Session 1: Careers and Assignments

Workflow of people's career

This visual guide is part of a collection of documents created by the One Student One ERP (OSOE) project in collaboration with Institut Mines Telecom, Telecom Bretagne, Dresden University of Technology and the South Westfalia University of Applied Sciences. It can be used to teach modern ERP theory and practice to undergraduate students or professionals.

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  • Person and organisations
  • Career and universal career workflow
  • Assignment and universal assignment workflow
  • HR: beyond careers and assignments

The goal of this tutorial is to teach you what Careers and Assignments are, and how they are applied in ERP systems using ERP5 as example.

The first step in using an ERP system is to create and manage people of the company. People are the most essential asset of any company. In ERP5, people are represented by Persons. Each person has his/her own role associated with different organisations, thus, for each person we create, we should also link the organisation that he/she is working for to this person. If organisation doesn't exist yet, we should create the organisation.

Note: in this session "Carreers and Assignments", following the previous tutorial "Configure your instance using ERP5 Configurator", we will use our configured company VIFIB as an example to explain how to use ERP systems such as ERP5 to manage the company's performance by managing people, their assignments and their relations with organisations. So when you are practicing, please replace VIFIB with the company you created when you configured your ERP5 instance.

Persons in ERP5: staff, client, supplier

Person: staff, client, supplier?

All people who have interaction with our company should be entered in the ERP system based on different roles such as staff, clients, suppliers, etc. After a person has been created, he/she can be assigned with different duties, linked to different organisations, set relations to different functions. In this way, all people could be managed according to the company's needs.

In our VIFIB case, the company VIFIB has staff (role "Internal") – engineers of software development, technicians who manage computer hardware and software, managers, accountants, administration and so on. VIFIB has clients (role "Client") who purchase hosting capacity for their own use or for retail through their own SlapOS platform, and clients who are software developers and need software certifications. VIFIB has suppliers (role "Supplier") who supply computer capacity and hosting space, and suppliers of software licenses and software integration service. VIFIB is also in relation with journalists (role 'Media'), and social insurance center (role "Administration").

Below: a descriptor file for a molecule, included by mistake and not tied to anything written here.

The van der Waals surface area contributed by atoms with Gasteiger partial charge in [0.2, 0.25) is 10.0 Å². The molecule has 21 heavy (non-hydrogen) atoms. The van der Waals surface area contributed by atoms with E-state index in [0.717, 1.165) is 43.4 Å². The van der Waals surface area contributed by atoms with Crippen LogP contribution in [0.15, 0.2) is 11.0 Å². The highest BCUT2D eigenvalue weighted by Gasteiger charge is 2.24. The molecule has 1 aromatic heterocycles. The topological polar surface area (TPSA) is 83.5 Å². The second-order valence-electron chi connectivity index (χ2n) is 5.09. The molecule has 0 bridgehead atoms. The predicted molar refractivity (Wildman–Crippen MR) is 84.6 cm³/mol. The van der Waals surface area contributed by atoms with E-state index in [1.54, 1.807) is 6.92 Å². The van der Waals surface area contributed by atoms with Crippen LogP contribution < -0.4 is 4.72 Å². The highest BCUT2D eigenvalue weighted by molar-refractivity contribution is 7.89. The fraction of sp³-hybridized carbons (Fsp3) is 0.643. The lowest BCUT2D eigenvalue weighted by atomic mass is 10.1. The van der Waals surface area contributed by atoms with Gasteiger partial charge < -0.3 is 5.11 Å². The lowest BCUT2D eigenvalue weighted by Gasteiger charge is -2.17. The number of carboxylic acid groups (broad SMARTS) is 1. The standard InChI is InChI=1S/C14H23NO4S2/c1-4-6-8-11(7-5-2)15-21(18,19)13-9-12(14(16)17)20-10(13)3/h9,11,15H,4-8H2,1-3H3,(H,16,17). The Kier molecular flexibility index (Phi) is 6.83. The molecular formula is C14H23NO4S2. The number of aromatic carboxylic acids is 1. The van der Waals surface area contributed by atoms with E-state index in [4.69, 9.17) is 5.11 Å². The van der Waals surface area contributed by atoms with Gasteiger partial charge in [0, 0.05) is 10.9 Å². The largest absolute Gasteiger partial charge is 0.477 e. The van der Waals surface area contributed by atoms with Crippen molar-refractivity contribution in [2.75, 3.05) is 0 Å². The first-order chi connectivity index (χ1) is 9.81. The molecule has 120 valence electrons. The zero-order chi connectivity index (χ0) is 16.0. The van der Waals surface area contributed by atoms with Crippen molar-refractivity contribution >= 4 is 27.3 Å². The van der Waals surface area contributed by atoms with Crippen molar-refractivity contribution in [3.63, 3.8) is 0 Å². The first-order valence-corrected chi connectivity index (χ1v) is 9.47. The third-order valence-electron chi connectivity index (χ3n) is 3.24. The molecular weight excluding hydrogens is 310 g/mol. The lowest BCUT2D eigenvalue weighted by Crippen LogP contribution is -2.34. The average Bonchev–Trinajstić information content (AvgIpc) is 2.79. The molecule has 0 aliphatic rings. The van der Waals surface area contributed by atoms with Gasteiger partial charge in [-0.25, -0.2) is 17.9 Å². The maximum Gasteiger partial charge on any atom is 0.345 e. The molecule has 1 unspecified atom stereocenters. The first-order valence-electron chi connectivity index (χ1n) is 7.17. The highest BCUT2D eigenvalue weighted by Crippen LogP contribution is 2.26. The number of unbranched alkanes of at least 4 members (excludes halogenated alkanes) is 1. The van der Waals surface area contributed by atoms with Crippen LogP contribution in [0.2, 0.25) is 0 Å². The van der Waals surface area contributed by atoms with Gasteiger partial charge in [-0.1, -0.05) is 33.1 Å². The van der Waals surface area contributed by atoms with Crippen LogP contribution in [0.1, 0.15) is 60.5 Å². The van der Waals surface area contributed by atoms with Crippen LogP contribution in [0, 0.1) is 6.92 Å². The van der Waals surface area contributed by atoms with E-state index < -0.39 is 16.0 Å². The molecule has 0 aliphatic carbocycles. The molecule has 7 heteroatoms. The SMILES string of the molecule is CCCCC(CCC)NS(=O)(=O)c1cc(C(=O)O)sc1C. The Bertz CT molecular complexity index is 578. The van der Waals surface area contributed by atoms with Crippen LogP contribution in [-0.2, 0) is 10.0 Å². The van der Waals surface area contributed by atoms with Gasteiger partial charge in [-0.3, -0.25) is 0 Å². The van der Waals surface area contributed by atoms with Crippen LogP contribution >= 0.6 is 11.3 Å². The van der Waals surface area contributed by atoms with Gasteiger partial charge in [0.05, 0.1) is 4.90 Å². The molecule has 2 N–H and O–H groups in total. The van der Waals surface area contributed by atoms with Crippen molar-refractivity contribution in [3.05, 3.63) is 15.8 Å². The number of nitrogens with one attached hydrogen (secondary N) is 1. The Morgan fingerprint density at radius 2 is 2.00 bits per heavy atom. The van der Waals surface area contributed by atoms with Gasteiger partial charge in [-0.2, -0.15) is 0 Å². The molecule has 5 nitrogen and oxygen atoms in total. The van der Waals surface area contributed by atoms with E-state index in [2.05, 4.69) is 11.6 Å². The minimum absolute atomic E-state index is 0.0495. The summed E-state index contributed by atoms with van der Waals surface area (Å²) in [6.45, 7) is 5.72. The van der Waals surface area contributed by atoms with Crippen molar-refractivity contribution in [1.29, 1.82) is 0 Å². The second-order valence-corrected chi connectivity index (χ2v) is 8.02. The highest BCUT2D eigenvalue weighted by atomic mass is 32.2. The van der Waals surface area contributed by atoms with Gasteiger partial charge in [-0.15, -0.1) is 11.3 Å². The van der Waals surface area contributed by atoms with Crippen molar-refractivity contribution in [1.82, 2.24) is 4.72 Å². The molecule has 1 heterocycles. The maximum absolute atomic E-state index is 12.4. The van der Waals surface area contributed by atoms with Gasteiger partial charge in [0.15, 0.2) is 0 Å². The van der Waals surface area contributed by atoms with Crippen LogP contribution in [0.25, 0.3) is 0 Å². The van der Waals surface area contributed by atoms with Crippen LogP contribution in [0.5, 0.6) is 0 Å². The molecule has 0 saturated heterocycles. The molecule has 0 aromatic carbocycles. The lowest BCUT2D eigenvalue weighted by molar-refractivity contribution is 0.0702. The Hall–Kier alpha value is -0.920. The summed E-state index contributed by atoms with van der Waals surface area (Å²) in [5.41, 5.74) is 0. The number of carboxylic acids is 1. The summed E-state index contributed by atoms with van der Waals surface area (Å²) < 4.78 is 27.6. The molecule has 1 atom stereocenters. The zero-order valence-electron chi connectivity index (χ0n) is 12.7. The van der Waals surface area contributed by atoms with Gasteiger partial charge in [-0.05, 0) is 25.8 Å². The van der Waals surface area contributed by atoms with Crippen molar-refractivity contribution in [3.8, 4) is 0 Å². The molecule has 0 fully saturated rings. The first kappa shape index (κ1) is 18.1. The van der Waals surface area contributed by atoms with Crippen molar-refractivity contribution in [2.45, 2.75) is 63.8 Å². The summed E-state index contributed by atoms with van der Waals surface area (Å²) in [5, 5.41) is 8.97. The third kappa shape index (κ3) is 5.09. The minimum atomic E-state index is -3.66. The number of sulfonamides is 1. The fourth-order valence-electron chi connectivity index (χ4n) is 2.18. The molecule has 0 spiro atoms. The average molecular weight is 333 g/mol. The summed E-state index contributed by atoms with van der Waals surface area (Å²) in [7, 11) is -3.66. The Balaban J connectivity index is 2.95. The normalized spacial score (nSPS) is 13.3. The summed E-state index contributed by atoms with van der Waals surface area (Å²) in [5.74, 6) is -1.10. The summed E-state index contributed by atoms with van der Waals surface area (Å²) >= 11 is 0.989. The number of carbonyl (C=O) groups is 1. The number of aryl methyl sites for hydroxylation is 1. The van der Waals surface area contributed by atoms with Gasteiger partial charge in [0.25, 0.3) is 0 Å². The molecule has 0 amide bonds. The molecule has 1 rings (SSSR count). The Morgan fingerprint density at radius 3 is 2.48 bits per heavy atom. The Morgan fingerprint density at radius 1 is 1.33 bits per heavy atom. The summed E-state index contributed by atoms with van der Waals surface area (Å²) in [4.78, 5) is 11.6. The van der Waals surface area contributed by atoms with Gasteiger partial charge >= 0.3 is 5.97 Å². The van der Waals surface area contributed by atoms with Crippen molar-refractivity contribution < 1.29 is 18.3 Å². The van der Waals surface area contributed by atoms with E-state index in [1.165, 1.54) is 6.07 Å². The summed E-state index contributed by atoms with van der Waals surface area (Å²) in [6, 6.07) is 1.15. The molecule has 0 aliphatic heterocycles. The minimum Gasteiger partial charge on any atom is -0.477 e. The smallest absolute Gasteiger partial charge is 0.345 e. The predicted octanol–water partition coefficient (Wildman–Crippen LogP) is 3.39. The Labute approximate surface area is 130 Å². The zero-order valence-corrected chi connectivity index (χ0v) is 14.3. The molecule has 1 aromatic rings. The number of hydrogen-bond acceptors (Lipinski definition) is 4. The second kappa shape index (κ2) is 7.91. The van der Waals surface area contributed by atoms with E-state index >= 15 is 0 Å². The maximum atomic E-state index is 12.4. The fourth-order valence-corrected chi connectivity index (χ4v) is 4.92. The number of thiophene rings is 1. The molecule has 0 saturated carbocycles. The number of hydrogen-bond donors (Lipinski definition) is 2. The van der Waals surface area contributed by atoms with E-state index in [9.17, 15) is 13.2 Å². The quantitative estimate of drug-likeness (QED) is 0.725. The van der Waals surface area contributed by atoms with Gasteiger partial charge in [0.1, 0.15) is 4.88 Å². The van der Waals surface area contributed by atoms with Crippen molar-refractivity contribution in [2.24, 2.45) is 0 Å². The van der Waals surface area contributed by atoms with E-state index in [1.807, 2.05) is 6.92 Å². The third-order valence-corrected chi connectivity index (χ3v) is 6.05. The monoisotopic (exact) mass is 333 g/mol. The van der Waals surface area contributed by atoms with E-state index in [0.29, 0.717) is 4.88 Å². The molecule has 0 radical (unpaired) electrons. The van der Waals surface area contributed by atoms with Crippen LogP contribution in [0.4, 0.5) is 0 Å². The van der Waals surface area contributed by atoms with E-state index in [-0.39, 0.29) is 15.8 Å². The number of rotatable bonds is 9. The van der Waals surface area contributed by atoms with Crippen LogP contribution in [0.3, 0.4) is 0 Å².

In ERP5, there are two principles in identifying people. First, the role of a person should be differentiated among client, supplier, and staff as shown in the graphics above. However, we should also be able to assign multiple roles to a person. For example, a VIFIB client who purchases large amounts of hosting capacity for retail use could also provide computer capacity to VIFIB through their SlapOS platform, thus becomes a VIFIB supplier. So this person is at the same time a client and a supplier (different roles in the same Person document) . Second, every person created must be unique. We should only create the same person once and be able to use it everywhere needed. If we create two Person documents for the same person (e.g.Person 1 Supplier and Person 1 Client), then the documents are redundant, and could lead to many confusions in using them.

People work for organisations

People work for organisations

Once we have created all Person documents in the system, we should do the same for the Organisation. Organisations could be companies, non-profit organisations, government institutions and so on. After we have created all Organisation documents, we need to to link them to Person documents to show the relation between a Person and an Organisation. For example, Cédric De Saint Martin and Yingjie Xu are staff of VIFIB, then we should link the two Person documents which represent Cédric De Saint Martin and Yingjie Xu to the Organisation document VIFIB. In the meanwhile, John Scott Doh works for VIFIB's client Z Company, then we should link the Person document which represents John Scott Doh to the Organisation document that represents Z company.

People change organisations

People change of organisations